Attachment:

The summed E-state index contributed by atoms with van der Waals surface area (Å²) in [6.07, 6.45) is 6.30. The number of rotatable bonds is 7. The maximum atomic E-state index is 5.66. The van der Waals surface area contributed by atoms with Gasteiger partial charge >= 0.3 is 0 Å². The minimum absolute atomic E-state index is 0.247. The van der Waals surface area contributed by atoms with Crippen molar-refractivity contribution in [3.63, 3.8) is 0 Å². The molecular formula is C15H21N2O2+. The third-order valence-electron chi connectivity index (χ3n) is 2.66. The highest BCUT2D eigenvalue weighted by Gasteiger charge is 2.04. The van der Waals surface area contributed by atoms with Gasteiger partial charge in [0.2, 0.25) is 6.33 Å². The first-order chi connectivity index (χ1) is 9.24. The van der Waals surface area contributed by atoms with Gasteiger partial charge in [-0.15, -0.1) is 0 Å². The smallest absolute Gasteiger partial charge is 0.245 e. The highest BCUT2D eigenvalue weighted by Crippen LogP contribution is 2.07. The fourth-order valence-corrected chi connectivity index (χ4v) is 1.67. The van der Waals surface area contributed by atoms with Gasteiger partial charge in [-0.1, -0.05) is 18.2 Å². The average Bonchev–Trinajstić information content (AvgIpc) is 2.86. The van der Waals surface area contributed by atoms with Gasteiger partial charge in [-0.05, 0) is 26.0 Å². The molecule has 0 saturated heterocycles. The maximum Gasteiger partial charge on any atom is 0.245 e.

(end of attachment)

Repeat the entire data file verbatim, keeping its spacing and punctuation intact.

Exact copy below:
The summed E-state index contributed by atoms with van der Waals surface area (Å²) in [6.07, 6.45) is 6.30. The number of rotatable bonds is 7. The maximum atomic E-state index is 5.66. The van der Waals surface area contributed by atoms with Gasteiger partial charge >= 0.3 is 0 Å². The minimum absolute atomic E-state index is 0.247. The van der Waals surface area contributed by atoms with Crippen molar-refractivity contribution in [3.63, 3.8) is 0 Å². The molecular formula is C15H21N2O2+. The third-order valence-electron chi connectivity index (χ3n) is 2.66. The highest BCUT2D eigenvalue weighted by Gasteiger charge is 2.04. The van der Waals surface area contributed by atoms with Gasteiger partial charge in [0.2, 0.25) is 6.33 Å². The first-order chi connectivity index (χ1) is 9.24. The van der Waals surface area contributed by atoms with Gasteiger partial charge in [-0.15, -0.1) is 0 Å². The smallest absolute Gasteiger partial charge is 0.245 e. The highest BCUT2D eigenvalue weighted by Crippen LogP contribution is 2.07. The fourth-order valence-corrected chi connectivity index (χ4v) is 1.67. The van der Waals surface area contributed by atoms with Gasteiger partial charge in [-0.1, -0.05) is 18.2 Å². The average Bonchev–Trinajstić information content (AvgIpc) is 2.86. The van der Waals surface area contributed by atoms with Gasteiger partial charge in [-0.05, 0) is 26.0 Å². The molecule has 0 saturated heterocycles. The maximum Gasteiger partial charge on any atom is 0.245 e.